When you see/hear an animal burp, it’s pretty humorous. If you’ve never heard your chickens burp, you may wonder whether they do.
Do chickens burp? According to experts, they do burp. It’s usually caused by them eating too fast, overeating, or having a crop-related issue (1).
But there’s more to discuss on this topic, such as if it’s a sign of worry.
So keep reading, and I’ll answer all your questions about this topic!
Table of Contents
- Burping is a common thing for chickens to do. It’ll happen whenever they eat too fast, overeat, or suffer from a crop-related issue.
- A chicken’s crop stores undigested food before the digestive process starts. It’s what makes a chicken’s digestive system different from a human’s.
- In most cases, burping isn’t something to worry about for owners. But if it becomes excessive, it could indicate a severe crop issue, parasites, or worms.
How Does a Chicken Digestive System Works?
Understanding how a chicken’s digestive system works is simple. In fact, their digestive system is pretty much the same as humans (2).
Both allow foods to travel through the digestive tract. Once inside the tract, the body extracts the nutrition from it before it ends up in the intestine as waste.
However, there is a slight difference between the two digestive systems. This distinction comes from how food is stored and processed.
In chickens, the food travels down their esophagus into the crop in chickens. It’s where the undigested food gets stored and waits for the digestive process to start.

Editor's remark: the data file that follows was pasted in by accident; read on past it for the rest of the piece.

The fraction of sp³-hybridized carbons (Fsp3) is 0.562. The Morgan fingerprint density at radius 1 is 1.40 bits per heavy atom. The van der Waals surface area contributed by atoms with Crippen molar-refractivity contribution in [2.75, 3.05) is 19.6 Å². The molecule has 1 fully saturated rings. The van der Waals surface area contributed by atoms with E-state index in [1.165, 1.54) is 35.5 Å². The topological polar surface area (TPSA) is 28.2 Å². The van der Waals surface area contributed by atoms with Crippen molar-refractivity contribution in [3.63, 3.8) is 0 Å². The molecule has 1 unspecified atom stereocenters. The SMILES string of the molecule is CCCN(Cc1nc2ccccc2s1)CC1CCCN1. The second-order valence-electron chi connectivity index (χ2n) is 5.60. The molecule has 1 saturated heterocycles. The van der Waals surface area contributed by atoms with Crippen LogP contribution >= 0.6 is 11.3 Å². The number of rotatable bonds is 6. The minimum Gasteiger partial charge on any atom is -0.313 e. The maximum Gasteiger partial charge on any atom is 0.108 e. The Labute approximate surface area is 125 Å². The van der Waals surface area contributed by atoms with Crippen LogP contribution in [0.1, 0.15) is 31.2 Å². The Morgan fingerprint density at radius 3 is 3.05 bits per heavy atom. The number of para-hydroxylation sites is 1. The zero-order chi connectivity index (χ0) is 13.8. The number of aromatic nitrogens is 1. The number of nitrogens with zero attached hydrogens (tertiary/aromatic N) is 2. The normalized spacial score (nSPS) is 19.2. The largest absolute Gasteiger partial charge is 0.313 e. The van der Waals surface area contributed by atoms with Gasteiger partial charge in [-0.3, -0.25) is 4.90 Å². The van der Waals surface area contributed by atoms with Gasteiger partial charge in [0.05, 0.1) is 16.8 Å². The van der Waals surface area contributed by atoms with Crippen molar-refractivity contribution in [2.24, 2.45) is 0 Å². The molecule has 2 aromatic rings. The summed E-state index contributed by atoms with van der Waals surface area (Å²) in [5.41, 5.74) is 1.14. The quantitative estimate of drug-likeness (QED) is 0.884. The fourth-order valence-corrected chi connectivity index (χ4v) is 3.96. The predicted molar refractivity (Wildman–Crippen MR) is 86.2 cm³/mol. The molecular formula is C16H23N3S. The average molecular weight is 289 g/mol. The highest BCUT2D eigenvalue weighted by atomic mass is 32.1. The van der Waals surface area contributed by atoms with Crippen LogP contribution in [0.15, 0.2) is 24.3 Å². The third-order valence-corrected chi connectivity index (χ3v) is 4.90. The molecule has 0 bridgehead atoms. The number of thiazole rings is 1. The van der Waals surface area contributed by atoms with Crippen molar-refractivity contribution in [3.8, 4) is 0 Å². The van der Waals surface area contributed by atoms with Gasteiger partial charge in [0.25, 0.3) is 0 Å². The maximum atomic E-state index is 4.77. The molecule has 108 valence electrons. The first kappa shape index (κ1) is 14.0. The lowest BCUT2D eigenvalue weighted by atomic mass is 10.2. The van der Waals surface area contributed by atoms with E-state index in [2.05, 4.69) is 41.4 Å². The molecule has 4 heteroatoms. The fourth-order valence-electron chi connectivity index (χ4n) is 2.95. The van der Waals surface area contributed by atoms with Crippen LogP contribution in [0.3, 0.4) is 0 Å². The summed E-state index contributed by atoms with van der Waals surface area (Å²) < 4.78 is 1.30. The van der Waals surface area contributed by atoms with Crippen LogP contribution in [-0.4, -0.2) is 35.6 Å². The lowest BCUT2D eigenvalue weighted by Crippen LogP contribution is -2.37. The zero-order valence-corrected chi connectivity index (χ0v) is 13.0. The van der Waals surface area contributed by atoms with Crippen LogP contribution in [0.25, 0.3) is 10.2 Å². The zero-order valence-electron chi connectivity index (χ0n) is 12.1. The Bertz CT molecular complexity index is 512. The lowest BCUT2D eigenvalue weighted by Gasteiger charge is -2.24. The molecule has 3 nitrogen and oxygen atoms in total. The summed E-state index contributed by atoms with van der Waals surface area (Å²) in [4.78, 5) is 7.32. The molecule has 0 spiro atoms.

It’ll then start whenever the food’s ready to be digested. In most cases, it’ll happen when your backyard chicken flocks catch some z’s at night (3).
During this time, food will travel into their stomach to the gizzard. It’ll then meet the gizzard’s large muscles, grinding the food.
You can expect the food to combine with grit. It’s essential because it ensures the food is broken down and processed correctly.
But sometimes, this process goes differently than intended. Some foods will have harmful bacteria within them, causing issues when the gizzard digests the food, and grits are mixed.
This situation will cause air to form and pushes it back up the esophagus. You can then guess what happens next; a menacing burp.
Honestly, I can’t believe the level of burps my flock produces. I’ll just be minding my own business, and a loud burp will echo throughout the chicken coop.
Check out this video of a virtual chicken:
Is Excessive Burping a Problem For Chickens?